The Torry Ecomuseum Project (TEP) is a virtual arts project in an ongoing and post COVID era. It highlights the Torry community’s enduring relationship with its built and natural environment, and its distinct social, work and leisure relationships with waterways, including the River Dee, Aberdeen Harbour, and varied coastal settings from beaches, cliffs, coastal walks and wetlands.
The concept of “ecomuseum” originated in France in the 1970s. This is a museum without building nor collection that centralises a place’s identity and heritage through community participation. There are around 300 operating Ecomuseums globally, including Staffin on Isle of Skye. Using a framework of ecomuseum, the TEP invites you to participate in creating three main interactive online exhibitions, covering many thousands of years of local histories.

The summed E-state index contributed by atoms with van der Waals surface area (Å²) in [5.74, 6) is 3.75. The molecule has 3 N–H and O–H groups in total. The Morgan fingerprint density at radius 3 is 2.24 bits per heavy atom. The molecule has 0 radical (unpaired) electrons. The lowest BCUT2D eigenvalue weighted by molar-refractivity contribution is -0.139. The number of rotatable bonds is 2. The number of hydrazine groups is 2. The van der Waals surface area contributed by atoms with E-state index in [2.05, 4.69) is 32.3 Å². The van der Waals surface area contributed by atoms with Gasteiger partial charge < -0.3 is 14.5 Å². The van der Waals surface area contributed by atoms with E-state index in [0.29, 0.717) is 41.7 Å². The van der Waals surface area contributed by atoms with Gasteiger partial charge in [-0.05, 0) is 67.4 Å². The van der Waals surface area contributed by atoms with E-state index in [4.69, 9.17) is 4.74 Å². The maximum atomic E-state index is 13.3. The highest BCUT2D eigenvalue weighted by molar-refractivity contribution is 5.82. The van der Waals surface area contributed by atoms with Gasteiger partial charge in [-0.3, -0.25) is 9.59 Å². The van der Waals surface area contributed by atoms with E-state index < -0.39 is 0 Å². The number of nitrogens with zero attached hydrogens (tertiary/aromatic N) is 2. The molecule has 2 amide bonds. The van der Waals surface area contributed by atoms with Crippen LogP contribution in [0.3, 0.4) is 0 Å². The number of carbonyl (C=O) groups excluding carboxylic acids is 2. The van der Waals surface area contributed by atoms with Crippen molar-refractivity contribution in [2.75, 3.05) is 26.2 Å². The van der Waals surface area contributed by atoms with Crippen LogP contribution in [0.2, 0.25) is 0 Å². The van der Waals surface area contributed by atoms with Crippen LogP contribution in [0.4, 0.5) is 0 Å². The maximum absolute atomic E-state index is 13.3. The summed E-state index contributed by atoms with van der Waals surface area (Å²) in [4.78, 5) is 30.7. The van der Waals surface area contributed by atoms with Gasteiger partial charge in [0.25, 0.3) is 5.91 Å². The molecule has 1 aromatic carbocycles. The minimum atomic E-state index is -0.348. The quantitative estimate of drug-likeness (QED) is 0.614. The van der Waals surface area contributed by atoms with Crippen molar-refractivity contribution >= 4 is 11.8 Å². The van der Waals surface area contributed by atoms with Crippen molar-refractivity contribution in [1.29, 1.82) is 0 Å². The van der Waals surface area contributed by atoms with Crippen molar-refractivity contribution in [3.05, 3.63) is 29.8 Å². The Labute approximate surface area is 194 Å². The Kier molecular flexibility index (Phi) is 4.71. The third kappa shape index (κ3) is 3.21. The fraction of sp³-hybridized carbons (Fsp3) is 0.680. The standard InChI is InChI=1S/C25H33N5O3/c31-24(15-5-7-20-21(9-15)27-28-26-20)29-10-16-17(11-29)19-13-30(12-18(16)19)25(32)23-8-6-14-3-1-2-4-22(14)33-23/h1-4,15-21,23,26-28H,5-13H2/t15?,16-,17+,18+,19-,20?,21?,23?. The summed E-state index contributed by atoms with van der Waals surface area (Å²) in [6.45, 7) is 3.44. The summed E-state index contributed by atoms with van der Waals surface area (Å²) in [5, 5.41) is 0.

While visibly promoting the richness of the local riverside and coastal environments under a new creative light, the TEP continues to build up intergenerational legacy. It also fosters the existing international links including a twinning exchange with Yubari community in Japan through the Shimizusawa Project, who inspiringly uses the ecomuseum framework to engage with their local community and coal mining heritage.
A celebratory arts event is planned towards the end of the project in both digital and physical spaces at the Old Torry Community Centre, to tell diverse stories of the changing face, direction and ecology of the coast and waterways viewed from Torry.